William Taysom 2020-08-24 10:08:36

It is true that less boilerplate makes for less rhythm and routine in programming. The hard part ends up has a higher percentage of the activity.

Max Krieger 🕰️ 2020-08-23 04:43:09

🐦 ELECTRONICOS FANTASTICOS!: 電磁祭囃子 in Neo Tokyo 🏮 #electronicosfantasticos

Kartik Agaram 2020-08-24 15:41:08

That was amazing. One thing it got me to notice was how he'd keep saying "I'm fascinated by.." or "I'm inspired by how.." where I would in his place say, "we all should.." or "it is terrible that.." I wonder if that's a Japanese way of doing things. I may well benefit from it. It's easy to tire the audience out with strident statements.

Stefan Lesser 🕰️ 2020-08-21 15:55:30

There have been a few projects in the past that have attempted to build complete computing systems (OS, basic services/apps, development environment, sometimes even hardware) with a focus on comprehensibility — a single individual should be able to understand how the whole system works is stated explicitly as a goal. For me instantly project comes to mind, as well as

What other systems/project like that do you know or what should also be considered as a similar project, even if the stated goals might be different?

Kartik Agaram 2020-08-24 18:06:44

I just came across somebody who seems to have built lots of disjoint pieces that go into a computing stack:

And it reminded me that my friend Kragen Sitaker is the same way: His website rewards slow browsing.

S.M Mukarram Nainar 🕰️ 2020-08-21 21:13:45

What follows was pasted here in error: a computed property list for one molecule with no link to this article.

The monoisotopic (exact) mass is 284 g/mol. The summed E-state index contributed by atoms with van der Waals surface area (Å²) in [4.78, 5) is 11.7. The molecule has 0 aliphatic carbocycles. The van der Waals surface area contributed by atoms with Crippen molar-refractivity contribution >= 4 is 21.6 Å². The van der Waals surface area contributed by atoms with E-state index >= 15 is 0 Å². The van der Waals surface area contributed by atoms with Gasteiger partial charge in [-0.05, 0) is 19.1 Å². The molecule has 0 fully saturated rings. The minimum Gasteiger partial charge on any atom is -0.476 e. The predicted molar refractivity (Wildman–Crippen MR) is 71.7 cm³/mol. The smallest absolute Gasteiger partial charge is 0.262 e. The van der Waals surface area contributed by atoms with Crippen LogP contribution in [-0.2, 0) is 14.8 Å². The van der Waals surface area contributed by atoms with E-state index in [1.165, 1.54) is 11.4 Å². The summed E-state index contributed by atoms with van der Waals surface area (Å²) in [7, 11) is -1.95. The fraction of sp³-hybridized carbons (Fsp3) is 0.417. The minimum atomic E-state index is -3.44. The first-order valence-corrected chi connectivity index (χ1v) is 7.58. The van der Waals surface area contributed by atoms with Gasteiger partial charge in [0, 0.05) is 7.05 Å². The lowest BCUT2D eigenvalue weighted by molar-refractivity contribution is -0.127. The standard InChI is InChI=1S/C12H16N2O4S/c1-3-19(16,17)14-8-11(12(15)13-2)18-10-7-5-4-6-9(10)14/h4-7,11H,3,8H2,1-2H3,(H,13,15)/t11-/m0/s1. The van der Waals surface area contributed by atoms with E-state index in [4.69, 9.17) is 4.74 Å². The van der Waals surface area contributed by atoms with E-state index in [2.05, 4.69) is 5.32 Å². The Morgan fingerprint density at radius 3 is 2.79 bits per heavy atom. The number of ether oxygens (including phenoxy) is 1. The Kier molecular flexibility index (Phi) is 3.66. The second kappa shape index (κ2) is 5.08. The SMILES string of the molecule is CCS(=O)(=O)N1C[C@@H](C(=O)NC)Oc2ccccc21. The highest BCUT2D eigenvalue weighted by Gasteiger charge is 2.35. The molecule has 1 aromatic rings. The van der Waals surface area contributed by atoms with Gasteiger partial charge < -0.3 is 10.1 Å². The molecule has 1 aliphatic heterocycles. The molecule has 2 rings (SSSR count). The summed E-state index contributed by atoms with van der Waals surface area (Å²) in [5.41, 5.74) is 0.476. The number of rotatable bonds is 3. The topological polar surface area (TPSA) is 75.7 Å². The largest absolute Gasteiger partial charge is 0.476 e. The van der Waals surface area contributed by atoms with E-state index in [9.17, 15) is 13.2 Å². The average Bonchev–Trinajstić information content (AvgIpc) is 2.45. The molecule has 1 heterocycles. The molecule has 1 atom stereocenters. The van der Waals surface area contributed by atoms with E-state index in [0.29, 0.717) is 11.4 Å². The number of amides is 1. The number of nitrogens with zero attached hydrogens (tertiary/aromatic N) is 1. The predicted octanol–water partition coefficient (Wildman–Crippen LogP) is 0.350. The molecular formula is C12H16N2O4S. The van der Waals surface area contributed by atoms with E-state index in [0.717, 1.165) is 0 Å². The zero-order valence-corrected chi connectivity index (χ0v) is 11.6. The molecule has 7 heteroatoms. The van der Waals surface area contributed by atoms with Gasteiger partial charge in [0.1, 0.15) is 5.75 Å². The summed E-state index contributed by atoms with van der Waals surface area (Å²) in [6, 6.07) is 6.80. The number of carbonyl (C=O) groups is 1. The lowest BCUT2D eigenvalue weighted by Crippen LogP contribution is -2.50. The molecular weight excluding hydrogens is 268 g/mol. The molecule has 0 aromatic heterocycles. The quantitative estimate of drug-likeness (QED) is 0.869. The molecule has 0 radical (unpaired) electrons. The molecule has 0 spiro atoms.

This is pretty interesting. Does anyone here have any experience with godot for gui dev? I wonder if you could ship your stuff fully instrumented in a way to allow the user themselves to edit it on the fly. Moving towards more integrated graphics stuff seems to be in the future of gui stuff, the web is already that in a sense.

Gregg Tavares 2020-08-25 01:19:49

It's several orders of magnitude away from approaching the features of unreal so yes, of course it's several orders of magnitude smaller 😉

Godot for GUI apps I suspect is one of those things where it looks 99% there but they really have 10x more work to do to actually be ready to handle full internationalization (Thai, Korean, Arabic, Chinese, emoji, ...) but if you stick to latin based languages it works.

Charlie Roberts 2020-08-25 02:51:04

It’s several orders of magnitude away from approaching the features of unrealYou say that like it’s a bad thing :)

William Taysom 2020-08-25 11:34:56

If Unreal is the right tool, then it's the right tool. As for Godot for flat UIs, all my worries would be around text handling. Getting a text field (let alone a larger area) that really, consistently works right is more trouble than one would think.